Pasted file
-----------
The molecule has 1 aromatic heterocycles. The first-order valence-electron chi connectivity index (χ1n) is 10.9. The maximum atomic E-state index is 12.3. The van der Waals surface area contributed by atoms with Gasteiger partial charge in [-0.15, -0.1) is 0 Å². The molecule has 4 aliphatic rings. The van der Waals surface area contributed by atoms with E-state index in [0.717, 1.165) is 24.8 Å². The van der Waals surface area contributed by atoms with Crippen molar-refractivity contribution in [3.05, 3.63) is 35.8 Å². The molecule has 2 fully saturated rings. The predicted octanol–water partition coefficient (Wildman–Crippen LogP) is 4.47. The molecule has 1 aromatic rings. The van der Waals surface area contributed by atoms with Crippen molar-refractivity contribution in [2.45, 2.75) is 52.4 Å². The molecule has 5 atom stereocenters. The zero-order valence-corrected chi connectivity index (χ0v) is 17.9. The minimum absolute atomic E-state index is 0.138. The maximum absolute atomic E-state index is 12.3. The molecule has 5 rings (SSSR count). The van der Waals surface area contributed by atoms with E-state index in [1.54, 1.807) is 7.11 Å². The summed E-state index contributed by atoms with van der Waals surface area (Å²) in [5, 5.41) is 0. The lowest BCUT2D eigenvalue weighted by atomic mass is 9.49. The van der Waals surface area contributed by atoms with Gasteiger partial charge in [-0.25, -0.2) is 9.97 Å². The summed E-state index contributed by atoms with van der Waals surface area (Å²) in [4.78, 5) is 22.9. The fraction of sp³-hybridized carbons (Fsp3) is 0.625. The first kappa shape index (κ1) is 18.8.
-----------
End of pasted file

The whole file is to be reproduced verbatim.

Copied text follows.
The molecule has 1 aromatic heterocycles. The first-order valence-electron chi connectivity index (χ1n) is 10.9. The maximum atomic E-state index is 12.3. The van der Waals surface area contributed by atoms with Gasteiger partial charge in [-0.15, -0.1) is 0 Å². The molecule has 4 aliphatic rings. The van der Waals surface area contributed by atoms with E-state index in [0.717, 1.165) is 24.8 Å². The van der Waals surface area contributed by atoms with Crippen molar-refractivity contribution in [3.05, 3.63) is 35.8 Å². The molecule has 2 fully saturated rings. The predicted octanol–water partition coefficient (Wildman–Crippen LogP) is 4.47. The molecule has 1 aromatic rings. The van der Waals surface area contributed by atoms with Crippen molar-refractivity contribution in [2.45, 2.75) is 52.4 Å². The molecule has 5 atom stereocenters. The zero-order valence-corrected chi connectivity index (χ0v) is 17.9. The minimum absolute atomic E-state index is 0.138. The maximum absolute atomic E-state index is 12.3. The molecule has 5 rings (SSSR count). The van der Waals surface area contributed by atoms with E-state index in [1.54, 1.807) is 7.11 Å². The summed E-state index contributed by atoms with van der Waals surface area (Å²) in [5, 5.41) is 0. The lowest BCUT2D eigenvalue weighted by atomic mass is 9.49. The van der Waals surface area contributed by atoms with Gasteiger partial charge in [-0.25, -0.2) is 9.97 Å². The summed E-state index contributed by atoms with van der Waals surface area (Å²) in [4.78, 5) is 22.9. The fraction of sp³-hybridized carbons (Fsp3) is 0.625. The first kappa shape index (κ1) is 18.8.